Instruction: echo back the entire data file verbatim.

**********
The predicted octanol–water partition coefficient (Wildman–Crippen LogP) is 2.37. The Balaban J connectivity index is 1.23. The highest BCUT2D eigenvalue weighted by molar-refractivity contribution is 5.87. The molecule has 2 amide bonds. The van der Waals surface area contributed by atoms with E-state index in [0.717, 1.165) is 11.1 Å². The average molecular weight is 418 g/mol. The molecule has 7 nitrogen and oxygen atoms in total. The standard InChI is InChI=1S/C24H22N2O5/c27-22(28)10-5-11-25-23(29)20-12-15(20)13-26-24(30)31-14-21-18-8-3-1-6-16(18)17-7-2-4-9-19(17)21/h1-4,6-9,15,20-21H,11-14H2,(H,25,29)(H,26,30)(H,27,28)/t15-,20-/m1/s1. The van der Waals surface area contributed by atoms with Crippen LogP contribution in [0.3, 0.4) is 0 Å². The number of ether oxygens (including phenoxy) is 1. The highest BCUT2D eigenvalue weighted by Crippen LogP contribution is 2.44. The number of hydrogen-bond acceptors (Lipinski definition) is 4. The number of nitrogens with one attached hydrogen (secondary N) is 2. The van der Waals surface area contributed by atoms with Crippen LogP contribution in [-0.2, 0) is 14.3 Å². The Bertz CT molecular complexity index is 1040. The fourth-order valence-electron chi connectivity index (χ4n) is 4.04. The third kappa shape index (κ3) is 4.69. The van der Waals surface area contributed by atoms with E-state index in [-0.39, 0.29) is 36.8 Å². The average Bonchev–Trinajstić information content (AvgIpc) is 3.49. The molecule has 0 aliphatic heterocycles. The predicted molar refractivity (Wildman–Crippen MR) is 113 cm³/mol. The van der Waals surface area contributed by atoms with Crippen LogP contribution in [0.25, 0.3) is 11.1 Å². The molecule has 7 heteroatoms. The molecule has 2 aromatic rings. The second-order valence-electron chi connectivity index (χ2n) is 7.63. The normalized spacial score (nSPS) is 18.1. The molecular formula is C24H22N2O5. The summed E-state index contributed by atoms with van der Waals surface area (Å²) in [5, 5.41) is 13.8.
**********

The predicted octanol–water partition coefficient (Wildman–Crippen LogP) is 2.37. The Balaban J connectivity index is 1.23. The highest BCUT2D eigenvalue weighted by molar-refractivity contribution is 5.87. The molecule has 2 amide bonds. The van der Waals surface area contributed by atoms with E-state index in [0.717, 1.165) is 11.1 Å². The average molecular weight is 418 g/mol. The molecule has 7 nitrogen and oxygen atoms in total. The standard InChI is InChI=1S/C24H22N2O5/c27-22(28)10-5-11-25-23(29)20-12-15(20)13-26-24(30)31-14-21-18-8-3-1-6-16(18)17-7-2-4-9-19(17)21/h1-4,6-9,15,20-21H,11-14H2,(H,25,29)(H,26,30)(H,27,28)/t15-,20-/m1/s1. The van der Waals surface area contributed by atoms with Crippen LogP contribution in [0.3, 0.4) is 0 Å². The number of ether oxygens (including phenoxy) is 1. The highest BCUT2D eigenvalue weighted by Crippen LogP contribution is 2.44. The number of hydrogen-bond acceptors (Lipinski definition) is 4. The number of nitrogens with one attached hydrogen (secondary N) is 2. The van der Waals surface area contributed by atoms with Crippen LogP contribution in [-0.2, 0) is 14.3 Å². The Bertz CT molecular complexity index is 1040. The fourth-order valence-electron chi connectivity index (χ4n) is 4.04. The third kappa shape index (κ3) is 4.69. The van der Waals surface area contributed by atoms with E-state index in [-0.39, 0.29) is 36.8 Å². The average Bonchev–Trinajstić information content (AvgIpc) is 3.49. The molecule has 0 aliphatic heterocycles. The predicted molar refractivity (Wildman–Crippen MR) is 113 cm³/mol. The van der Waals surface area contributed by atoms with Crippen LogP contribution in [0.25, 0.3) is 11.1 Å². The molecule has 7 heteroatoms. The molecule has 2 aromatic rings. The second-order valence-electron chi connectivity index (χ2n) is 7.63. The normalized spacial score (nSPS) is 18.1. The molecular formula is C24H22N2O5. The summed E-state index contributed by atoms with van der Waals surface area (Å²) in [5, 5.41) is 13.8.